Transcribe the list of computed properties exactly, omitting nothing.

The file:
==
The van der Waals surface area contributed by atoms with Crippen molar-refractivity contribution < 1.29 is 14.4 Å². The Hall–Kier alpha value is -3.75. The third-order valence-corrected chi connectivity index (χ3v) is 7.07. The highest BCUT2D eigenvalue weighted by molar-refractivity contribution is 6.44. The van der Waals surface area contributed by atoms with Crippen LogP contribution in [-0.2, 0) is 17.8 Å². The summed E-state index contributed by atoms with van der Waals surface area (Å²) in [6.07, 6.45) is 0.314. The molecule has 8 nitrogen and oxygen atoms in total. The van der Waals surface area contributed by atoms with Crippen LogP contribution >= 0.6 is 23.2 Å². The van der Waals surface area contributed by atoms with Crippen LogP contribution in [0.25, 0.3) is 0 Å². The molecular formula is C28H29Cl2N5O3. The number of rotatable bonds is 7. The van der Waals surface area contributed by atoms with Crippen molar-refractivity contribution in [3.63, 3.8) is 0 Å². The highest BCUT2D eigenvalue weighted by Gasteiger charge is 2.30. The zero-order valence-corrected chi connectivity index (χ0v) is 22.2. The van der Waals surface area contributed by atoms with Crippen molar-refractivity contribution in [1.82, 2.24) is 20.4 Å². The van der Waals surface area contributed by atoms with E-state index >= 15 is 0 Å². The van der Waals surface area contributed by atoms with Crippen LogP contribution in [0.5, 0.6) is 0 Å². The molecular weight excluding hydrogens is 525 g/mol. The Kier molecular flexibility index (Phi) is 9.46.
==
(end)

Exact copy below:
The van der Waals surface area contributed by atoms with Crippen molar-refractivity contribution < 1.29 is 14.4 Å². The Hall–Kier alpha value is -3.75. The third-order valence-corrected chi connectivity index (χ3v) is 7.07. The highest BCUT2D eigenvalue weighted by molar-refractivity contribution is 6.44. The van der Waals surface area contributed by atoms with Crippen LogP contribution in [-0.2, 0) is 17.8 Å². The summed E-state index contributed by atoms with van der Waals surface area (Å²) in [6.07, 6.45) is 0.314. The molecule has 8 nitrogen and oxygen atoms in total. The van der Waals surface area contributed by atoms with Crippen LogP contribution >= 0.6 is 23.2 Å². The van der Waals surface area contributed by atoms with Crippen LogP contribution in [0.25, 0.3) is 0 Å². The molecular formula is C28H29Cl2N5O3. The number of rotatable bonds is 7. The van der Waals surface area contributed by atoms with Crippen molar-refractivity contribution in [3.63, 3.8) is 0 Å². The highest BCUT2D eigenvalue weighted by Gasteiger charge is 2.30. The zero-order valence-corrected chi connectivity index (χ0v) is 22.2. The van der Waals surface area contributed by atoms with Crippen molar-refractivity contribution in [1.82, 2.24) is 20.4 Å². The van der Waals surface area contributed by atoms with E-state index >= 15 is 0 Å². The van der Waals surface area contributed by atoms with Crippen LogP contribution in [0.5, 0.6) is 0 Å². The molecular weight excluding hydrogens is 525 g/mol. The Kier molecular flexibility index (Phi) is 9.46.